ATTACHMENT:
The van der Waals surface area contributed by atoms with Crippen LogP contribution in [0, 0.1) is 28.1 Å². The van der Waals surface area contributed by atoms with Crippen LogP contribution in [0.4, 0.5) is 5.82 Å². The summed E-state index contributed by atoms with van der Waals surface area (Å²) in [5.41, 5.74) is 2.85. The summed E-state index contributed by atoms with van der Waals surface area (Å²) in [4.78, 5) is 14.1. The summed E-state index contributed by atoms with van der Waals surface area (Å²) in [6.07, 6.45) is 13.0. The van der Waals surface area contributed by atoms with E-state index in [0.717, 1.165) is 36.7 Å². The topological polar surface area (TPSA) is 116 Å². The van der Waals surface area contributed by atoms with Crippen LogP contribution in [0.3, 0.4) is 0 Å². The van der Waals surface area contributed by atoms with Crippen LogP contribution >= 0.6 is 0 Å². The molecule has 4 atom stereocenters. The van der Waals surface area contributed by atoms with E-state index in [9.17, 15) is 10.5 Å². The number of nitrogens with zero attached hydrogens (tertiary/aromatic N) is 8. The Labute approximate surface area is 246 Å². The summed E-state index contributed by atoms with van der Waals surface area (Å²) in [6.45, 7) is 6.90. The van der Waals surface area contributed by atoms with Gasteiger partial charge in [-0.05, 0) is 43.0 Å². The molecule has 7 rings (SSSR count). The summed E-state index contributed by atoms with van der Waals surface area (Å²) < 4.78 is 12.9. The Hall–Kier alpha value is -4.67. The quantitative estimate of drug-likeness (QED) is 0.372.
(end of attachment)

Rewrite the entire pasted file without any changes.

The van der Waals surface area contributed by atoms with Crippen LogP contribution in [0, 0.1) is 28.1 Å². The van der Waals surface area contributed by atoms with Crippen LogP contribution in [0.4, 0.5) is 5.82 Å². The summed E-state index contributed by atoms with van der Waals surface area (Å²) in [5.41, 5.74) is 2.85. The summed E-state index contributed by atoms with van der Waals surface area (Å²) in [4.78, 5) is 14.1. The summed E-state index contributed by atoms with van der Waals surface area (Å²) in [6.07, 6.45) is 13.0. The van der Waals surface area contributed by atoms with E-state index in [0.717, 1.165) is 36.7 Å². The topological polar surface area (TPSA) is 116 Å². The van der Waals surface area contributed by atoms with Crippen LogP contribution in [0.3, 0.4) is 0 Å². The van der Waals surface area contributed by atoms with Crippen LogP contribution >= 0.6 is 0 Å². The molecule has 4 atom stereocenters. The van der Waals surface area contributed by atoms with E-state index in [9.17, 15) is 10.5 Å². The number of nitrogens with zero attached hydrogens (tertiary/aromatic N) is 8. The Labute approximate surface area is 246 Å². The summed E-state index contributed by atoms with van der Waals surface area (Å²) in [6.45, 7) is 6.90. The van der Waals surface area contributed by atoms with Gasteiger partial charge in [-0.05, 0) is 43.0 Å². The molecule has 7 rings (SSSR count). The summed E-state index contributed by atoms with van der Waals surface area (Å²) < 4.78 is 12.9. The Hall–Kier alpha value is -4.67. The quantitative estimate of drug-likeness (QED) is 0.372.